In each weekly email, we write a short summary of our learnings from an interview on a particular company that we’ve studied the previous week. We only intend to share our analysis if we feel it’s incremental to what is already known about the business or industry in question.

This week is a little different because GLG, the largest global Expert Network (hereafter EN), filed an S1. We spent the weekend reading the filing and while there are already articles from two great writers here and here, we thought we could share our views on the industry, competitive advantages for EN’s, and our mission at In Practise.

Founded in 1998, GLG, a traditional expert network, is in the business of connecting domain knowledge experts to investors and corporations in 1-hour private phone interviews. Historically, there have been three major users of ENs: strategy consultants, private equity, and hedge funds. Each group uses the service in slightly different ways - this is key to understanding the nature of competitive advantage in this industry.

The way expert networks are used in the private market typically goes something like:

  • Company X is put up for sale
  • Private equity funds simultaneously contact multiple ENs with a project brief to source executives on company X for interviews
  • ENs race to source the most relevant executives to send to the client and schedule interviews
  • The private equity fund, if it takes interest in the deal, commissions strategy consultants to conduct commercial due diligence on company X
  • Strategy consultants contact multiple ENs to schedule interviews with executives
  • Where there is staple financing required, credit funds would also conduct interviews via EN’s on company X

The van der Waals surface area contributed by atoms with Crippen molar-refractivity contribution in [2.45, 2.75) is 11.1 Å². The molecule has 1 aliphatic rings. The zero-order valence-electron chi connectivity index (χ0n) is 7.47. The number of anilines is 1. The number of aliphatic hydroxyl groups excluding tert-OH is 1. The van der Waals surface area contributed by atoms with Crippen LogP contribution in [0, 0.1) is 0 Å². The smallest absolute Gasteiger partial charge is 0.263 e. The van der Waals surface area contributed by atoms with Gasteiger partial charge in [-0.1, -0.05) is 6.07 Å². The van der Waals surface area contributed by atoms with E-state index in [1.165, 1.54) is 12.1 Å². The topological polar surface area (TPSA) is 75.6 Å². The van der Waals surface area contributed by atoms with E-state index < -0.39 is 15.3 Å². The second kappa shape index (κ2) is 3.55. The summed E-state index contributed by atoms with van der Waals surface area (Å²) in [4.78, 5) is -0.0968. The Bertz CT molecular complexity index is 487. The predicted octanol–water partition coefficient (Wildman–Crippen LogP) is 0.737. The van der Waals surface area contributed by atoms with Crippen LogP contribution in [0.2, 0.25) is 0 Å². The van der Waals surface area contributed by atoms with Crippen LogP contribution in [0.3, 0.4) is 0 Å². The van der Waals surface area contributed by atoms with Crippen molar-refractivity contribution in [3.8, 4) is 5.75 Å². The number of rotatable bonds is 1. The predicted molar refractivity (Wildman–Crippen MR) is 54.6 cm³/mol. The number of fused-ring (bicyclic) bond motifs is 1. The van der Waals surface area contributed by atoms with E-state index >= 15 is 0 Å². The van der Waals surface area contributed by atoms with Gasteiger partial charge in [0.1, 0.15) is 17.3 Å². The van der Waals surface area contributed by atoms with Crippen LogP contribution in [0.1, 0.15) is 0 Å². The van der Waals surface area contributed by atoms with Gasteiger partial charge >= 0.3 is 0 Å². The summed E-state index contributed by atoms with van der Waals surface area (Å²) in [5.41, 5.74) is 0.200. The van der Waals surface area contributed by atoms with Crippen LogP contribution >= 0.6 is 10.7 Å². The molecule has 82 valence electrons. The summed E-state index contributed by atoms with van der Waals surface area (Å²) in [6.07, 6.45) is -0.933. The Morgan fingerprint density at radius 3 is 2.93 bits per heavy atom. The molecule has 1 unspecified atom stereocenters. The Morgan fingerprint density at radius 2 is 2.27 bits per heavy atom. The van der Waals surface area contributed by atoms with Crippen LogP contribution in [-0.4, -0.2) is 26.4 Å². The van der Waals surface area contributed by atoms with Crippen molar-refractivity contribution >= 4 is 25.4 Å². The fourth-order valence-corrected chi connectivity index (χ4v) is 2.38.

• Company X is sold, and the process repeats for the next asset for sale

Most large private equity funds have contracts with multiple EN providers to maximise the likelihood of converting project requests into interviews with executives. From a client’s perspective, having multiple networks compete for projects is seen as a way to drive better performance from the EN service provider. In a private market transaction, this often leads to a situation where multiple private equity bidders speak to the same executives, at a similar time, discussing very similar topics.

Shortly thereafter, the PE fund would pay consultants to again conduct similar interviews with similar executives. The consultants then package their interview insights into the commercial due diligence for PE funds who then add their own insights to sell the proposed bid to their investment committee.

The incentives within the private market are also important to the stickiness of EN services. Consultants typically charge back the cost of primary research to their PE client so they don’t directly pay for the primary research. Tight private market bidding deadlines plus the low-cost high-value nature of an expert interview also makes PE funds highly price inelastic. These two dynamics create a sticky revenue base for ENs who serve PE and consulting clients. GLG reports 22 of the 25 top clients have been customers for over a decade and the average wallet retention, a proxy for net dollar spend per client, has been over 90% for the last 10 quarters.

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